• Metal Anything: Metal inside a microwave is a bad time. Metal can get really hot, they cause sparks, and they react rather differently to other microwave-safe materials like ceramic and glass over microwave rays. When you microwave metal, they reflect the microwaves, which could make them escape from the machine or possibly destroy the device.
  • Aluminum Foil:  Aluminum foil is also metallic and reflective. While they’re perfectly fine on your grill or even a conventional oven they’re not so fine to use with microwave ovens exactly because of the reasons you don’t leave your spoon and fork behind when reheating yesterday’s leftovers and whatnot.
  • Cardboard Boxes or Brown Paper Bags: Some cardboard boxes can be microwaved but usually it’s better to err on the side of caution and simply transfer food to your plate or chinaware for safe microwaving. Brown paper bags and most cardboard containers can at best end up turning soft due to the heated grease of your food or at worst end up in flames due to sparks from any metal inside them.
  • Cold-Storage Plastic Containers: Cold-storage plastic containers for tubs of yogurt, cottage cheese, and margarine should never end up inside a microwave. They shouldn’t be used for heating up anything since they’re purposely made for cold storage anyway.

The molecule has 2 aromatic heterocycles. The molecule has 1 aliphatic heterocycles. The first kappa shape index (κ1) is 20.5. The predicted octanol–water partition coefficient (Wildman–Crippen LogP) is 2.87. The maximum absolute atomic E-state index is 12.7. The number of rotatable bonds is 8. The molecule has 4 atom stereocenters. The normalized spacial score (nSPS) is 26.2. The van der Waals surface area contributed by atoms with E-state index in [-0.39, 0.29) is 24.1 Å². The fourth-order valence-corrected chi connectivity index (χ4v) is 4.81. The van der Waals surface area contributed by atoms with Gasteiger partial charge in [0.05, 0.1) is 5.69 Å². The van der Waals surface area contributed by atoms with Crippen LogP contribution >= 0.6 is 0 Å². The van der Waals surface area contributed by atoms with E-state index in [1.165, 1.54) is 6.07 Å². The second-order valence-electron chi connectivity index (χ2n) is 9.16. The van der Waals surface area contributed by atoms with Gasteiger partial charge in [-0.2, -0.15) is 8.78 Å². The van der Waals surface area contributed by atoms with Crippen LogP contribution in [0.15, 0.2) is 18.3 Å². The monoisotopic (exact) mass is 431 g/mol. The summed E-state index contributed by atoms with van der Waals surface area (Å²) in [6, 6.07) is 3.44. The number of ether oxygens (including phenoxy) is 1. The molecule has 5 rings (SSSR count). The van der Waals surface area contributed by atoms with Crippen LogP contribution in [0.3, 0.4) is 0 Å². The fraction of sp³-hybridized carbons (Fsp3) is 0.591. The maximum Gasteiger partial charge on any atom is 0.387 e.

• One-Time Use Plastic Containers: For the most part, one-time-use plastic wraps and containers should never be used with a microwave in light of their plasticizers potentially leaching into your food as you heat them up.
  • Dishes with Metallic Paint or Trim: The ceramic dishes are safe. The metal in them is not. As previously mentioned, microwaves tend to get reflected and deflected by the metal, which can cause sparks that burn your food or arcing microwave radiation that can bounce out of the machine or destroy the device itself.
  • Foam-Insulated Containers: Most if not all cups, bowls, plates, and trays with foam insulation shouldn’t be microwaved at all. The Styrofoam in them is more for insulating hot liquids like coffee and soups. They’re not conducive to reheating and might produce toxic chemicals in case it gets hot enough inside the oven to melt or burn them.